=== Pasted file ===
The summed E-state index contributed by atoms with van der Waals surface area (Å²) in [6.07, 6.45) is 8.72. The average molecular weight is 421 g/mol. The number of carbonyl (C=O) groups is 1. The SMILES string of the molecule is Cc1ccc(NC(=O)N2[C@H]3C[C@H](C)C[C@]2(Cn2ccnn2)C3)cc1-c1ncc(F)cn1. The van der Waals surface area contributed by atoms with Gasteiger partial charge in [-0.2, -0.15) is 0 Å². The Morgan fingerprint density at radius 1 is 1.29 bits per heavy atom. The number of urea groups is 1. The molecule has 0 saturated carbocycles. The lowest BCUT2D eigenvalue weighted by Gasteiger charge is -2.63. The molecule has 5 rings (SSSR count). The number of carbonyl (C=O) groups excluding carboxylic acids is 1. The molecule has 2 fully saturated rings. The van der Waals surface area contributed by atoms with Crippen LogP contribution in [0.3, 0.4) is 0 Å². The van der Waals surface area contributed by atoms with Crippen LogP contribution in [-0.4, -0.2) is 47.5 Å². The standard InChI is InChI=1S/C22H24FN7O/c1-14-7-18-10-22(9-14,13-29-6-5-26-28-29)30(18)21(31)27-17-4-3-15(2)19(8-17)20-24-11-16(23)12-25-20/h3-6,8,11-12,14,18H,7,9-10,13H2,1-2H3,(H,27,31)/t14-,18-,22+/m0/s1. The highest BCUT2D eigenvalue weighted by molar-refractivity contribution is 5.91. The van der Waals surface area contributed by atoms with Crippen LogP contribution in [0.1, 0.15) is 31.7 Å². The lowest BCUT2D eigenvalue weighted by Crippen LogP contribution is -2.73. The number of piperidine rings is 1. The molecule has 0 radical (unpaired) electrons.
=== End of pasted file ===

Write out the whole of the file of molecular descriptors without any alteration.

The summed E-state index contributed by atoms with van der Waals surface area (Å²) in [6.07, 6.45) is 8.72. The average molecular weight is 421 g/mol. The number of carbonyl (C=O) groups is 1. The SMILES string of the molecule is Cc1ccc(NC(=O)N2[C@H]3C[C@H](C)C[C@]2(Cn2ccnn2)C3)cc1-c1ncc(F)cn1. The van der Waals surface area contributed by atoms with Gasteiger partial charge in [-0.2, -0.15) is 0 Å². The Morgan fingerprint density at radius 1 is 1.29 bits per heavy atom. The number of urea groups is 1. The molecule has 0 saturated carbocycles. The lowest BCUT2D eigenvalue weighted by Gasteiger charge is -2.63. The molecule has 5 rings (SSSR count). The number of carbonyl (C=O) groups excluding carboxylic acids is 1. The molecule has 2 fully saturated rings. The van der Waals surface area contributed by atoms with Crippen LogP contribution in [0.3, 0.4) is 0 Å². The van der Waals surface area contributed by atoms with Crippen LogP contribution in [-0.4, -0.2) is 47.5 Å². The standard InChI is InChI=1S/C22H24FN7O/c1-14-7-18-10-22(9-14,13-29-6-5-26-28-29)30(18)21(31)27-17-4-3-15(2)19(8-17)20-24-11-16(23)12-25-20/h3-6,8,11-12,14,18H,7,9-10,13H2,1-2H3,(H,27,31)/t14-,18-,22+/m0/s1. The highest BCUT2D eigenvalue weighted by molar-refractivity contribution is 5.91. The van der Waals surface area contributed by atoms with Crippen LogP contribution in [0.1, 0.15) is 31.7 Å². The lowest BCUT2D eigenvalue weighted by Crippen LogP contribution is -2.73. The number of piperidine rings is 1. The molecule has 0 radical (unpaired) electrons.